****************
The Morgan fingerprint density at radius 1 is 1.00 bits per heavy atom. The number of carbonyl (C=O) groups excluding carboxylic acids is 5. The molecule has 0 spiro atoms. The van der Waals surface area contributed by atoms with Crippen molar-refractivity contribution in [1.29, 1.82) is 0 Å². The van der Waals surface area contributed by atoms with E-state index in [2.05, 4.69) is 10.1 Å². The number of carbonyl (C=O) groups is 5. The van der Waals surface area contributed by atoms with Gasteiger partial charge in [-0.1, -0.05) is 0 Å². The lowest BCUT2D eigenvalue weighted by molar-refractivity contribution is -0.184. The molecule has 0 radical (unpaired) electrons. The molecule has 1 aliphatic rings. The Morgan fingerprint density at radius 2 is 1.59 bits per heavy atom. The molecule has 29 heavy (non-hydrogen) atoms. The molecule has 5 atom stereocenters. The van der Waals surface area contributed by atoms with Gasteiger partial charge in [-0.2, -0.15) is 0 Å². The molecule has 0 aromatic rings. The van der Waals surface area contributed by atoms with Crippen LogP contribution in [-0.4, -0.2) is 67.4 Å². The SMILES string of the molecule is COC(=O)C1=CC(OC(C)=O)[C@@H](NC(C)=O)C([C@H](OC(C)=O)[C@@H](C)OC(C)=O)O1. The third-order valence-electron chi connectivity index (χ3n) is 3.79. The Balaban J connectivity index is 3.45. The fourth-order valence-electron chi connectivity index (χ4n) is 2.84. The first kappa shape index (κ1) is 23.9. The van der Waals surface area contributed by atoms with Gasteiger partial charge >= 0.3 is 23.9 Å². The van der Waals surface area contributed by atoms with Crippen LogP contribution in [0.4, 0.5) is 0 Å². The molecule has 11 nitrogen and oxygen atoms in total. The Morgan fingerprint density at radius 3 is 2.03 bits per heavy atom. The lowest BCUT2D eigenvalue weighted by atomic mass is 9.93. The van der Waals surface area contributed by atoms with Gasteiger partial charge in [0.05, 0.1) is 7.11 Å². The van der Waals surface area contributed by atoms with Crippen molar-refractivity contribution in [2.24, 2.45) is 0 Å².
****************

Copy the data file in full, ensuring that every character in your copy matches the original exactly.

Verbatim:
The Morgan fingerprint density at radius 1 is 1.00 bits per heavy atom. The number of carbonyl (C=O) groups excluding carboxylic acids is 5. The molecule has 0 spiro atoms. The van der Waals surface area contributed by atoms with Crippen molar-refractivity contribution in [1.29, 1.82) is 0 Å². The van der Waals surface area contributed by atoms with E-state index in [2.05, 4.69) is 10.1 Å². The number of carbonyl (C=O) groups is 5. The van der Waals surface area contributed by atoms with Gasteiger partial charge in [-0.1, -0.05) is 0 Å². The lowest BCUT2D eigenvalue weighted by molar-refractivity contribution is -0.184. The molecule has 0 radical (unpaired) electrons. The molecule has 1 aliphatic rings. The Morgan fingerprint density at radius 2 is 1.59 bits per heavy atom. The molecule has 29 heavy (non-hydrogen) atoms. The molecule has 5 atom stereocenters. The van der Waals surface area contributed by atoms with Gasteiger partial charge in [-0.2, -0.15) is 0 Å². The molecule has 0 aromatic rings. The van der Waals surface area contributed by atoms with Crippen LogP contribution in [-0.4, -0.2) is 67.4 Å². The SMILES string of the molecule is COC(=O)C1=CC(OC(C)=O)[C@@H](NC(C)=O)C([C@H](OC(C)=O)[C@@H](C)OC(C)=O)O1. The third-order valence-electron chi connectivity index (χ3n) is 3.79. The Balaban J connectivity index is 3.45. The fourth-order valence-electron chi connectivity index (χ4n) is 2.84. The first kappa shape index (κ1) is 23.9. The van der Waals surface area contributed by atoms with Gasteiger partial charge >= 0.3 is 23.9 Å². The van der Waals surface area contributed by atoms with Crippen LogP contribution in [0.4, 0.5) is 0 Å². The molecule has 11 nitrogen and oxygen atoms in total. The Morgan fingerprint density at radius 3 is 2.03 bits per heavy atom. The lowest BCUT2D eigenvalue weighted by atomic mass is 9.93. The van der Waals surface area contributed by atoms with Gasteiger partial charge in [0.05, 0.1) is 7.11 Å². The van der Waals surface area contributed by atoms with Crippen molar-refractivity contribution in [2.24, 2.45) is 0 Å².